The following represents the first comprehensive English translation of the letters written by the Jesuit missionary Father Philipp Segesser since his youth as a novice in a Jesuit school (Novitiate) in southern Germany addressing his family back home in Switzerland until his old age shortly before his death in 1762 in Sonora, today northern Mexico. Although practically forgotten today in his home town of Lucerne, or rather, waiting to be rediscovered, and although modern-day research on the history of the Jesuits globally and in the Americas especially24 has mostly passed over this Swiss Jesuit, Segesser proves to be a highly important contributor to the early history of both states, Sonora and Arizona. He was one of many other Jesuit missionaries in that wide open semi-arid region, a strong percentage of whom had come from German speaking lands to that remote part of the world as a result of a powerful deep inner calling. Segesser was not only a missionary, but also, by almost simple default, a farmer, a scientist, a builder, and a writer, which means that his reflections, observations, and ideas can be very relevant for many different interests and research agendas. The Jesuits’ great success was directly connected with their pragmatic approach in establishing ‘missions,’ centers of religious teaching, but basically ordinary settlements with an extensive agricultural system.25 Here we present, in English, the extensive corpus of his correspondence with the various family members back home in Switzerland, in which he provides us with a plethora of valuable, insightful, but also quirky and curious information about the world of Jesuit missions in the eighteenth century above all, not to mention the years that he had to wait in Spain for a possibility to cross the Atlantic. Whereas most other Jesuit missionaries composed primarily official letters, scientific journals, encyclopedias, etc., Segesser wrote, above all, personal letters to his family back in Lucerne, Switzerland.
He composed most of these letters in German, but some also in Latin, depending on the addressee. Occasionally he also used some Spanish phrases, more often Latin sentences, but in his German he also allowed a number of terms to creep in that were typical of the region where he grew up, in the Canton of Lucerne. From this perspective alone these epistolary texts also offer fascinating material of eighteenth-century German ‘literature’ in the Southwest of the United States and in the northern part of Mexico. Segesser was a man who crossed many boundaries in physical, cultural, and linguistic terms, as his letters clearly indicate. These present to us an individual with a global perspective already at that time, deeply religious, yet highly realistic and pragmatic as well, and profoundly dedicated to his cause, missionizing ‘heathens’ in the distant world, all waiting, as he believed, to be saved for the Christian faith.
This project started many years ago when I first developed an interest in the history of the Jesuits in the present Southwest of the United States, today comprising the State of Arizona and the Mexican State of Sonora. In the course of time I discovered that many of the Fathers, or missionaries, were of German descent (modern-day Germany, Austria, Switzerland, Czech Republic, Croatia, Northern Italy, etc.) and had left behind extensive reports, treatises, journals, encyclopedias, and letters.26 This huge corpus of texts allowed me to pursue intensively and extraordinarily interdisciplinary approaches, linking German Studies with Anthropology, Religious Studies, and Linguistics, not to mention Geography, History, and Political Sciences. Subsequently I developed course material for a seminar that I offered as part of our undergraduate curriculum at the University of Arizona in the Department of German Studies. Most of the materials are now available electronically on my webpage at the following URL:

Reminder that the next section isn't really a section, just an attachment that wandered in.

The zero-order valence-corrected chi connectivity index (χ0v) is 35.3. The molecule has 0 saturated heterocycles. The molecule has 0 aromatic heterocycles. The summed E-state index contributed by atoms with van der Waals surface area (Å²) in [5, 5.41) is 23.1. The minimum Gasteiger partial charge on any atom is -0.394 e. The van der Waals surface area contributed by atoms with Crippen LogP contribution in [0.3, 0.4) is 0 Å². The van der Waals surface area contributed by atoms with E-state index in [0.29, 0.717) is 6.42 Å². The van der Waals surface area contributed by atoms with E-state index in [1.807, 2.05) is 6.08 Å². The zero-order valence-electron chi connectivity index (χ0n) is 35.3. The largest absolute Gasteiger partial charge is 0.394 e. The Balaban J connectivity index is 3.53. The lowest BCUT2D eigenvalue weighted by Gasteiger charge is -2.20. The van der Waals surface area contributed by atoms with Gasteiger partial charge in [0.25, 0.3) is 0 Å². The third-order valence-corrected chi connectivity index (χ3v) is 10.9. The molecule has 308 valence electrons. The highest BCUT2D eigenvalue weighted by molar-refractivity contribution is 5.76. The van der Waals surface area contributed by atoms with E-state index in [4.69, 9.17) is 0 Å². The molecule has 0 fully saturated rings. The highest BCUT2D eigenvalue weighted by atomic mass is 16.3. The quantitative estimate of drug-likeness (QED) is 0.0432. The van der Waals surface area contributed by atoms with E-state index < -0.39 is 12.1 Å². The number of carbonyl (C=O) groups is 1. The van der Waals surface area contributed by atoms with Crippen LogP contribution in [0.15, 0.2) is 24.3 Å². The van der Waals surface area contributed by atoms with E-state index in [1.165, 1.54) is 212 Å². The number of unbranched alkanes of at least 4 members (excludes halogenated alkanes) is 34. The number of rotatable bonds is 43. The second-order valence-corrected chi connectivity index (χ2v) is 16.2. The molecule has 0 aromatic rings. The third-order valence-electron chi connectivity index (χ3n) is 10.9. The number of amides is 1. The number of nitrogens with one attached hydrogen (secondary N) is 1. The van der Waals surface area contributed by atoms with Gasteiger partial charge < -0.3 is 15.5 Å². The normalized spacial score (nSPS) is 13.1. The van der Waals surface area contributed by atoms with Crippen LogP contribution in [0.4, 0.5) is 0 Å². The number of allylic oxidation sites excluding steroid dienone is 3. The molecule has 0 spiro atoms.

In 2007 the Office of Ethnographic Research at the Arizona State Museum located on the campus and being part of The University of Arizona, under the directorship of Dr. Diana Hadley, approached me regarding a grant application to secure funds to translate the letters by Segesser. These are available in the collection as photo negatives and as photocopies, many of which are very difficult to read. Several years ago Mr. Heiko Schmuck, a German Ph.D. student, managed, however, to transcribe the letters, basing his subsequent doctoral dissertation on these and many other documents.27 It had always been a great concern since the early 1970s by the former director of the Arizona State Museum, Dr. Raymond H. Thompson, to get these letters also translated into English, but the difficulties were almost insurmountable, and this for decades, although Segesser was as important, if not even more relevant for the entire development of the Jesuit missions, as many of his fellow Jesuit brothers. When I taught my course on the German Jesuits once again in Spring of 2008, I also tried to incorporate some of the letters by Segesser into my reading list, but the texts at that time proved to be too difficult even for my best students. I myself faced serious problems because of the highly idiosyncratic expressions, syntax, and idiomatic formulations, and dialect forms (Swiss). Nevertheless, we tried our hands on them from time to time, until at the end of the seminar a group of volunteers and I decided to accept the challenge and to translate the entire corpus outside of our class time with the aim to create a book publication.